Aligning the city schools plan with state standards
By Amanda Tonoli
Youngstown City Schools CEO Krish Mohip is tightening his strategic plan to align with state standards for instruction.
The district’s Academic Distress Commission performed a detailed review of Mohip’s strategic plan Friday to see where the district stands currently in the plan.
New goals of the strategic plan are to “describe and apply components of [state] standard-based planning” and to support teachers so they can do so, and to design “standards-based lessons.”
In June, an Ohio Department of Education review of Youngstown City Schools revealed instruction may not be in line with state standards.
“I really agree that we have to get the standards curriculum instruction and assessment right,” said John Richard, Youngstown Academic Distress Commission interim chairman, at the June meeting. “It’s not being dealt with at the classroom level.”
The review listed the following challenge: the selection of “instructional resources not aligned to Ohio’s Learning Standards” and support systems not fully implemented.
“This is a key component of what we will be doing moving forward because I think that was the piece that was essentially missing from what we had been doing in the past,” said Roxanne Lawson, deputy chief of transformation at Harding and McGuffey elementaries, at the Friday morning work session.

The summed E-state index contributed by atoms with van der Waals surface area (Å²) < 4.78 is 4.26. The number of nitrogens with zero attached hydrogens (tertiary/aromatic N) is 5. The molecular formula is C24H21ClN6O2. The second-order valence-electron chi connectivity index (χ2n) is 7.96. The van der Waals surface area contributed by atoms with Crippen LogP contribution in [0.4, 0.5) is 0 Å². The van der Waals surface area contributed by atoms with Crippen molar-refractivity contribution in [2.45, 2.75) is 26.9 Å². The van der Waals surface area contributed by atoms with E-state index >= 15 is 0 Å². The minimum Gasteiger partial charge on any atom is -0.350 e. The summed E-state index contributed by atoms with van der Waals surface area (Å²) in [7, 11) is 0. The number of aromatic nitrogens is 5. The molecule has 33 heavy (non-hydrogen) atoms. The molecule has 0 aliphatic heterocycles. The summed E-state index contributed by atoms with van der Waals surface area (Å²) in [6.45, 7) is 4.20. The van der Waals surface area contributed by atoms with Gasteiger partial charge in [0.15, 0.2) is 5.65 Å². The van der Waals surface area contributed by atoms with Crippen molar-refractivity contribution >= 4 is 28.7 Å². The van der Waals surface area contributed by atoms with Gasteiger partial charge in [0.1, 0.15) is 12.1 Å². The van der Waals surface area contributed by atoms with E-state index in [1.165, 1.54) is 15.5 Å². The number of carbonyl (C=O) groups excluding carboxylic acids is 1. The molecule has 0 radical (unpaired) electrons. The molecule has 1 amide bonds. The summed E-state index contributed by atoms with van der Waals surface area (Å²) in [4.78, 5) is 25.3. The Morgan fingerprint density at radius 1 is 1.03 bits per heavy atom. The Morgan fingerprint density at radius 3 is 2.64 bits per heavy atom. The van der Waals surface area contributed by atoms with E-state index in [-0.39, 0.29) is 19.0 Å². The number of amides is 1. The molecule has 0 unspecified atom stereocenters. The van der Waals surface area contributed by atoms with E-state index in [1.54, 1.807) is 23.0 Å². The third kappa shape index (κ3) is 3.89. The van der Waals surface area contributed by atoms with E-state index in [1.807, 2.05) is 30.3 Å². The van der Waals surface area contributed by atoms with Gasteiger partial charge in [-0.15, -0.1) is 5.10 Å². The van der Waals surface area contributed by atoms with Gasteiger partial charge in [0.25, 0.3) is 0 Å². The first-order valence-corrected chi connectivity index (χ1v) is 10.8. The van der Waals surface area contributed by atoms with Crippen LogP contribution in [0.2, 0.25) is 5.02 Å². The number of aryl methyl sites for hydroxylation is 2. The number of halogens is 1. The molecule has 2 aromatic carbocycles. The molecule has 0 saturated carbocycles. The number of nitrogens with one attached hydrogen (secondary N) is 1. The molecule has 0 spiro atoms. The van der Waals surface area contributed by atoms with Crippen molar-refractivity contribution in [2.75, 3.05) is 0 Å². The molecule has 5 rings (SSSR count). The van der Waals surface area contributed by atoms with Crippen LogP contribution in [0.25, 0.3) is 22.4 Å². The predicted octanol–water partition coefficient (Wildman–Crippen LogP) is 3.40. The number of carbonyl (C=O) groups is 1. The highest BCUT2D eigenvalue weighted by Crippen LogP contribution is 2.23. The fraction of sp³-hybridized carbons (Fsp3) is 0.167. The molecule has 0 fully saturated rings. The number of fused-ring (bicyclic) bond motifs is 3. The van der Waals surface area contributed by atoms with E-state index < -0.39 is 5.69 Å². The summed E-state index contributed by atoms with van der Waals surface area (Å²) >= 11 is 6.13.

Mohip continued that the importance of grade-level release days – days of early release for students in certain grade levels – is to get the teachers the professional development necessary to do this.
“You’re bringing all of your kindergarten teachers, all of your eighth-grade teachers together at one time to make sure that they know these standards. Then you go in and create common understandings,” he said. “That also allows teachers to come together and do some collaborative scoring.”
“It sounds like you’re taking a thorough and thoughtful approach to this,” Richard said at the Friday meeting.
Richard added he would like to have teachers give updates at future YADC meetings as to how this is working in real time.
On the student side, students are tracked on a monthly basis through iStation, said Tim Filipovich, district chief of accountability and assessment.
“We are ensuring students become self-regulated learners we want them to be,” Lawson said.
Overall, Richard said he is encouraged by what he’s seeing of Mohip and the district.
“I applaud you for where you’re at,” he said. “You seem to have a thoughtful approach.”